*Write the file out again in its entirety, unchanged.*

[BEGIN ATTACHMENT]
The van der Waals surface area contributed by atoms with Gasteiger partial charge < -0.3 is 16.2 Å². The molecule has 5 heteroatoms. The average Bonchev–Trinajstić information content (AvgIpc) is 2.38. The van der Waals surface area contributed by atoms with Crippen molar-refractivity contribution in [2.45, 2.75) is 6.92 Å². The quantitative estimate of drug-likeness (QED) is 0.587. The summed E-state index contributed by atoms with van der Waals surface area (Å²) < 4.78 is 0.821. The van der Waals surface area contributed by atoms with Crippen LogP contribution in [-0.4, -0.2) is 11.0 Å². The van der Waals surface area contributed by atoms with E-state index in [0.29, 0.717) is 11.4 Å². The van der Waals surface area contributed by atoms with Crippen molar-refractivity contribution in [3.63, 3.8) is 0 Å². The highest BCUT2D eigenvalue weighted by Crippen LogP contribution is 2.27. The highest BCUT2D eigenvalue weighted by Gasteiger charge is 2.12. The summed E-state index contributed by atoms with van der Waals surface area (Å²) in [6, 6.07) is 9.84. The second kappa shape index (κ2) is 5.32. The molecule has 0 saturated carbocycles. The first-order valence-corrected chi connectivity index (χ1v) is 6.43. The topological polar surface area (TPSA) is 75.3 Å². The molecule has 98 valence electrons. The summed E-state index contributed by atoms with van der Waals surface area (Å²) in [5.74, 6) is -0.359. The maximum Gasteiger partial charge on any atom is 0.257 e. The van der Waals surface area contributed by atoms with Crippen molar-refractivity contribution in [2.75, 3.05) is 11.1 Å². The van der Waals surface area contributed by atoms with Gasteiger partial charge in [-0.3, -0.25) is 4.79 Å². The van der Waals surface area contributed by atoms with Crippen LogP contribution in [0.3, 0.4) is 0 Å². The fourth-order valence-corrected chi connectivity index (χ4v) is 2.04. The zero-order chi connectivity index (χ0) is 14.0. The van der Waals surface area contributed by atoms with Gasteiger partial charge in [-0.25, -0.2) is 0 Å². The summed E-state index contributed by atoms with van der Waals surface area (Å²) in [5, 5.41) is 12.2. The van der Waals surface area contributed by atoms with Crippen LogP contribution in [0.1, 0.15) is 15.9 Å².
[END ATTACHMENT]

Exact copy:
The van der Waals surface area contributed by atoms with Gasteiger partial charge < -0.3 is 16.2 Å². The molecule has 5 heteroatoms. The average Bonchev–Trinajstić information content (AvgIpc) is 2.38. The van der Waals surface area contributed by atoms with Crippen molar-refractivity contribution in [2.45, 2.75) is 6.92 Å². The quantitative estimate of drug-likeness (QED) is 0.587. The summed E-state index contributed by atoms with van der Waals surface area (Å²) < 4.78 is 0.821. The van der Waals surface area contributed by atoms with Crippen LogP contribution in [-0.4, -0.2) is 11.0 Å². The van der Waals surface area contributed by atoms with E-state index in [0.29, 0.717) is 11.4 Å². The van der Waals surface area contributed by atoms with Crippen molar-refractivity contribution in [3.63, 3.8) is 0 Å². The highest BCUT2D eigenvalue weighted by Crippen LogP contribution is 2.27. The highest BCUT2D eigenvalue weighted by Gasteiger charge is 2.12. The summed E-state index contributed by atoms with van der Waals surface area (Å²) in [6, 6.07) is 9.84. The second kappa shape index (κ2) is 5.32. The molecule has 0 saturated carbocycles. The first-order valence-corrected chi connectivity index (χ1v) is 6.43. The topological polar surface area (TPSA) is 75.3 Å². The molecule has 98 valence electrons. The summed E-state index contributed by atoms with van der Waals surface area (Å²) in [5.74, 6) is -0.359. The maximum Gasteiger partial charge on any atom is 0.257 e. The van der Waals surface area contributed by atoms with Crippen molar-refractivity contribution in [2.75, 3.05) is 11.1 Å². The van der Waals surface area contributed by atoms with Gasteiger partial charge in [-0.3, -0.25) is 4.79 Å². The van der Waals surface area contributed by atoms with Crippen LogP contribution in [0.3, 0.4) is 0 Å². The fourth-order valence-corrected chi connectivity index (χ4v) is 2.04. The zero-order chi connectivity index (χ0) is 14.0. The van der Waals surface area contributed by atoms with Gasteiger partial charge in [-0.25, -0.2) is 0 Å². The summed E-state index contributed by atoms with van der Waals surface area (Å²) in [5, 5.41) is 12.2. The van der Waals surface area contributed by atoms with Crippen LogP contribution in [0.1, 0.15) is 15.9 Å².